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Smoking (Nicotine) Addiction
Smoking tobacco in the U.S. goes back almost 400 years, with the first cash crop of tobacco leaf grown in Jamestown in 1612. It is only in the last 50 years that smoking has been recognized as more than just a ‘nasty habit’ and seen to be a true addiction.
Learn More About Nicotine Addiction Symptoms, Withdrawal, and Treatment Options
- Nicotine Withdrawal
- How Does Nicotine Work?
- Why Is It So Hard To Quit Smoking?
- Smoking Treatment
- Medical Treatments to Help You Quit Smoking
- Smoking Addiction Statistics
In the middle of the 20th century the anti-smoking movement started gaining ground in the U.S. when the link between smoking and lung cancer was exposed.
How addictive is smoking?
In 2007, a study in the British Medical Journal, Lancet ranked tobacco along with nineteen other abused substances on a scale of dependence and physical harm. Tobacco was more addictive than amphetamines, barbiturates, and alcohol. It placed about even with cocaine. The only abused drug that clearly beat it was heroin.1
Scale of dependence and physical harm
Most find it really hard to end a smoking addiction
For smokers who have tried to quit smoking, the highly addictive nature is probably not surprising. A 2004 initiative from the Centers for Disease Control (CDC) was aimed at reducing the number of Americans who smoked from 20% down to 12% by 2010 through education, legislation and partnering with the medical community. Part of the program studied usage patterns and found: “Among those who currently smoked every day, 40.5% (14.6 million) reported that they had stopped smoking for at least 1 day during the preceding 12 months because they were trying to quit.” The success rate for first time quitters is about 2.5%.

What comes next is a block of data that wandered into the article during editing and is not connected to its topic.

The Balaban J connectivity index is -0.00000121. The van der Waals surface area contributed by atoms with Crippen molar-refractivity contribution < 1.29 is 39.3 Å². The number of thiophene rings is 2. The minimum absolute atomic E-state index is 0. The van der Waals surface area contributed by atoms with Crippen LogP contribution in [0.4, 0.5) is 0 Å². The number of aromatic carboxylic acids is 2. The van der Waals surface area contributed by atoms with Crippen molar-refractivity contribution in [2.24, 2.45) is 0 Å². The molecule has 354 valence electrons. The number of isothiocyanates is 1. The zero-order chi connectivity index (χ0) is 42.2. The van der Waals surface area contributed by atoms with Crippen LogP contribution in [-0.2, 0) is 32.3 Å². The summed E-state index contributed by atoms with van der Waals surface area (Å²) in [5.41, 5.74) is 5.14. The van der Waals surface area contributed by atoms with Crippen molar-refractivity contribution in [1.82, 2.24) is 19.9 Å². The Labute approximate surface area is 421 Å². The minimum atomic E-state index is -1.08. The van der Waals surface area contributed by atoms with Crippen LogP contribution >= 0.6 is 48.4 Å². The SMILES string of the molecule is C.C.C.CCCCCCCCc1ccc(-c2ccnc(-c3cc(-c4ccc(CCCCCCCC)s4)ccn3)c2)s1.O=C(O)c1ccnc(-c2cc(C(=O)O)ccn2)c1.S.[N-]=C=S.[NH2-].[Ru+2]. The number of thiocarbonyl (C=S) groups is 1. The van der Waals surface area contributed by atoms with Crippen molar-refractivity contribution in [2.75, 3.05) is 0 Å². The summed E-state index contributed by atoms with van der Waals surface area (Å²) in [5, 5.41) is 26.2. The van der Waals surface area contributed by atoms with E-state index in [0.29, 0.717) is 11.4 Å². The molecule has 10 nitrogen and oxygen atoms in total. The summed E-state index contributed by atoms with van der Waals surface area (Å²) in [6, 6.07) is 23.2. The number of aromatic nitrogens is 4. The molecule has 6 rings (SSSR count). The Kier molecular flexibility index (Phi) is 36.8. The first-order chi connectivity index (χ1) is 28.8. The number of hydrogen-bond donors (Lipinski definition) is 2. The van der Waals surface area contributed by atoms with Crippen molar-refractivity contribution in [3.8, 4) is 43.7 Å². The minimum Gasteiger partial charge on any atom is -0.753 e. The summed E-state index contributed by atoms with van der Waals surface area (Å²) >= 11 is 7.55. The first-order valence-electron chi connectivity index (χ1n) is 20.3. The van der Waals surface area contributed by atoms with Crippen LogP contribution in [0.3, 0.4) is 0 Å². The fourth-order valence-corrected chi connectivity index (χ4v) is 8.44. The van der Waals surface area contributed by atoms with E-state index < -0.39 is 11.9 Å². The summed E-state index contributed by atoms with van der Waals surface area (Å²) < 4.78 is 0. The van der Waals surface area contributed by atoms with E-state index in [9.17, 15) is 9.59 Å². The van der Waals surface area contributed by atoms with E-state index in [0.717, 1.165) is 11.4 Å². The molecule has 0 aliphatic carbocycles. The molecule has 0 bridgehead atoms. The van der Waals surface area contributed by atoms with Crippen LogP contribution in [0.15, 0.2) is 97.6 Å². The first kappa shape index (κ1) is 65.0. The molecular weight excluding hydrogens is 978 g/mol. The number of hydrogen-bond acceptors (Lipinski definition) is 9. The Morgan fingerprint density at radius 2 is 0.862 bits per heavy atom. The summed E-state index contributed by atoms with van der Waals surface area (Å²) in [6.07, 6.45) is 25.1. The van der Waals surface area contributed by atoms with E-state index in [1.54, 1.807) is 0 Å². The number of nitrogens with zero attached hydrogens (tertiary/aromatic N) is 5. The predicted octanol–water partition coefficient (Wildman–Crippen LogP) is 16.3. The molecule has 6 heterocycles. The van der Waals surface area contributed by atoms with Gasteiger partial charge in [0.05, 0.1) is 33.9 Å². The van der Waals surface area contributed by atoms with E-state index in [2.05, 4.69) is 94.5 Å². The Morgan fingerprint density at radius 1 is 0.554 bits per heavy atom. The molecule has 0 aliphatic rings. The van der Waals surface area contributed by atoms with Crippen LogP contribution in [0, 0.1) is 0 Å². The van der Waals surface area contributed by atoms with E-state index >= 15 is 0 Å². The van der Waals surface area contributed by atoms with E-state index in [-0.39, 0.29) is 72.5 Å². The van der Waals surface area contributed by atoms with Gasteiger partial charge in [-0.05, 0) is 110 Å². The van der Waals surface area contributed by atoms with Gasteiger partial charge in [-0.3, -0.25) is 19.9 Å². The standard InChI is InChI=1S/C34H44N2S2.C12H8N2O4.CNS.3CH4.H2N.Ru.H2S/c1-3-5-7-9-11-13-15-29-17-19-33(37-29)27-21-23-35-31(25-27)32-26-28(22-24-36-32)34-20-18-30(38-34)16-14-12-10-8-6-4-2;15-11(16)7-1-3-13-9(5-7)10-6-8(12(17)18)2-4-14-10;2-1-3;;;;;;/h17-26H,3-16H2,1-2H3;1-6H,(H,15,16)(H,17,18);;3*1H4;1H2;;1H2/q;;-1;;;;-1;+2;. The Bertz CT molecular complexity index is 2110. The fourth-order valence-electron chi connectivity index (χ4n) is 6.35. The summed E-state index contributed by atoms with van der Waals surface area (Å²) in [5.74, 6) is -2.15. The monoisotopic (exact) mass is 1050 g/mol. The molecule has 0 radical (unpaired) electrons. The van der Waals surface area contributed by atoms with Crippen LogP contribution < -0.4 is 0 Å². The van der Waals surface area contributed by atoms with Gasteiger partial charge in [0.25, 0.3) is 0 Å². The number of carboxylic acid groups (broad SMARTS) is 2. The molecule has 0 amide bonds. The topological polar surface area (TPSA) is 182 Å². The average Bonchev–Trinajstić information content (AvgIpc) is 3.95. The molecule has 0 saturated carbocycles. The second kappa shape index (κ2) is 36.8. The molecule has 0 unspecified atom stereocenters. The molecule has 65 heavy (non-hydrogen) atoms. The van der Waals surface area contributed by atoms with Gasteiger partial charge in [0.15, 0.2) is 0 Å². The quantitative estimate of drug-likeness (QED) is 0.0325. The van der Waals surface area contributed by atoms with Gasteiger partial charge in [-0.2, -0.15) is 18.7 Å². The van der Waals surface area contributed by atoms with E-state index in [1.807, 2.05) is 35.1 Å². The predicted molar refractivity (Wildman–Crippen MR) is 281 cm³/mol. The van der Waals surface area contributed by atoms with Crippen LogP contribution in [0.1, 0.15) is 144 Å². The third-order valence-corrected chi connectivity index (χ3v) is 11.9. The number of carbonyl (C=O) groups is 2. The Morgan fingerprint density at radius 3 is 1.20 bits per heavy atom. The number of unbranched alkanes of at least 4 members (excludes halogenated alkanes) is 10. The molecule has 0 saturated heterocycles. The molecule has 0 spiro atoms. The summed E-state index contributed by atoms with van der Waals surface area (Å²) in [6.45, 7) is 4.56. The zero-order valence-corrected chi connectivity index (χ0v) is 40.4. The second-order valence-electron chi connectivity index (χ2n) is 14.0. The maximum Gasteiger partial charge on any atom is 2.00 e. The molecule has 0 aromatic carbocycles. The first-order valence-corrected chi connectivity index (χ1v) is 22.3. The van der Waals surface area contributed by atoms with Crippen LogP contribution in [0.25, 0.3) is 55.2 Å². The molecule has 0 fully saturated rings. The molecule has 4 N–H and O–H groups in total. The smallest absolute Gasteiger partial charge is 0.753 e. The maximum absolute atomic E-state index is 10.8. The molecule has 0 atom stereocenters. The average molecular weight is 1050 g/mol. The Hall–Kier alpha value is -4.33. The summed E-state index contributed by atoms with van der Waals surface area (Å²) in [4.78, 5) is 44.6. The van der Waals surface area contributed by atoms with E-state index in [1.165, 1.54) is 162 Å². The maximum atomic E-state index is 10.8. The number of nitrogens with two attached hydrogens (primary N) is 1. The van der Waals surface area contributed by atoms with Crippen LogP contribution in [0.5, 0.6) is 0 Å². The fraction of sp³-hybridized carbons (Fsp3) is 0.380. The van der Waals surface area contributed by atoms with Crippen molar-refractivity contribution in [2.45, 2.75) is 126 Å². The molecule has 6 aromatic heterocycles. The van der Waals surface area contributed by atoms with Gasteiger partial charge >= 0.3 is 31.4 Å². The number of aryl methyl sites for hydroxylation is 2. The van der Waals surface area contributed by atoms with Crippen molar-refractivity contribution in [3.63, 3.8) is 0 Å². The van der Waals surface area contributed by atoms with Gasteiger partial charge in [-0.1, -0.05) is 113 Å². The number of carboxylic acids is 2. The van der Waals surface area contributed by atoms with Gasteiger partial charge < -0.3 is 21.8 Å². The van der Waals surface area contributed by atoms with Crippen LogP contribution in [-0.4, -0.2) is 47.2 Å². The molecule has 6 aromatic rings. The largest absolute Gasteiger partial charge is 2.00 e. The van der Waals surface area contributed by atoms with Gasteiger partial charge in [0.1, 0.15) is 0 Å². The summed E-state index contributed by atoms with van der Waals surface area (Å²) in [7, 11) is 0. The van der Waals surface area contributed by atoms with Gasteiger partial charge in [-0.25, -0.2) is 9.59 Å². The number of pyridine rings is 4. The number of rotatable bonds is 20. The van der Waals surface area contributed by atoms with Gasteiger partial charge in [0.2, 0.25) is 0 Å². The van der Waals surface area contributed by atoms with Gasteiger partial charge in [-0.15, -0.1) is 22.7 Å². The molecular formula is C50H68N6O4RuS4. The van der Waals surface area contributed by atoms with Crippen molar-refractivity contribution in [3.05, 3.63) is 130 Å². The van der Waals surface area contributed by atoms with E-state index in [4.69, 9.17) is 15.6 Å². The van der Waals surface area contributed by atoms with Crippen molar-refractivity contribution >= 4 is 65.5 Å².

These numbers highlight just how addictive smoking actually is: 40% trying to stop and only 2.5% making it.
Ignorance isn’t an excuse
There was a time when the consequences of a smoking were disputed. Tobacco companies paid for studies that criticized or spun what should have been obvious health data about harm. This is no longer the case. Anyone who smokes is aware of the damage.
About a half-million people in the U.S. die every year from smoking (these and other statistics from QuitGuide2). Deaths are from cancer, heart disease or emphysema.
Second hand smoking is responsible for about 50,000 deaths a year in the U.S.
Pregnant mothers who smoke kill about a thousand babies a year because of smoking related complications.
Smoking is the number one cause of preventable deaths in almost all countries on the planet.
More smoking statistics can be found here
Acute effects of a smoking addiction
An addict will continue to abuse something even when they know the harm it causes. Even when the long-term health effects are concealed, the acute problems are obvious to anyone who smokes
- Cigarettes range from $3 to a whopping $8 a pack and more increases are on the way. It is common for smokers to spend over $2,000 a year on their habit.
- Non-smokers can testify to the stink smokers carry around with them on their clothes, their hair and breath. Smokers also generate a surprising amount of litter in the form of cigarette butts and empty cigarette packages.
- Shared danger
- Second hand smoke is no longer suspected of causing real harm; it has been demonstrated in many studies3
- Social costs
- More and more, smokers are ostracized and separated from opportunity because of their addiction. Smokers are seen as less educated (actually true on average) and unable to make good decisions about their own health.
Help is available for smoking addiction
If you are addicted to smoking, there is no good reason to continue. There are multiple treatments available that increase the odds to successfully quit smoking – resources exist online and are freely available from the medical community. The rule still holds, don’t quit quitting. It may take multiple tries, but the end result is worth it, financially, socially, and because of the health benefits.